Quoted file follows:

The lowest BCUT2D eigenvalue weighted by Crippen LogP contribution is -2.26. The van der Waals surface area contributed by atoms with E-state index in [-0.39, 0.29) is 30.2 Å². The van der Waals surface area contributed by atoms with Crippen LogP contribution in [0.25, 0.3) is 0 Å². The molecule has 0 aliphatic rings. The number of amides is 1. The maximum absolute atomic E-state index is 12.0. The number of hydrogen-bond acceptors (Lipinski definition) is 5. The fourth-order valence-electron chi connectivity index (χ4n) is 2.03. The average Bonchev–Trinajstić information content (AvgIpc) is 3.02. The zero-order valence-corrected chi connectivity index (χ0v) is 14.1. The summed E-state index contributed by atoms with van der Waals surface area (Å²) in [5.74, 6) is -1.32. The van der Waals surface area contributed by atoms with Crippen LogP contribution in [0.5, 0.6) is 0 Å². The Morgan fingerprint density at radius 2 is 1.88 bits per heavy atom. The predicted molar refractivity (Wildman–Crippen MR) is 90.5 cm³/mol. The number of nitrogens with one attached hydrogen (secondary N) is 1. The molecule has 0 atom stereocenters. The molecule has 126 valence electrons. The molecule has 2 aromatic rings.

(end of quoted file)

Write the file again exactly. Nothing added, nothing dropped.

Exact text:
The lowest BCUT2D eigenvalue weighted by Crippen LogP contribution is -2.26. The van der Waals surface area contributed by atoms with E-state index in [-0.39, 0.29) is 30.2 Å². The van der Waals surface area contributed by atoms with Crippen LogP contribution in [0.25, 0.3) is 0 Å². The molecule has 0 aliphatic rings. The number of amides is 1. The maximum absolute atomic E-state index is 12.0. The number of hydrogen-bond acceptors (Lipinski definition) is 5. The fourth-order valence-electron chi connectivity index (χ4n) is 2.03. The average Bonchev–Trinajstić information content (AvgIpc) is 3.02. The zero-order valence-corrected chi connectivity index (χ0v) is 14.1. The summed E-state index contributed by atoms with van der Waals surface area (Å²) in [5.74, 6) is -1.32. The van der Waals surface area contributed by atoms with Crippen LogP contribution in [0.5, 0.6) is 0 Å². The Morgan fingerprint density at radius 2 is 1.88 bits per heavy atom. The predicted molar refractivity (Wildman–Crippen MR) is 90.5 cm³/mol. The number of nitrogens with one attached hydrogen (secondary N) is 1. The molecule has 0 atom stereocenters. The molecule has 126 valence electrons. The molecule has 2 aromatic rings.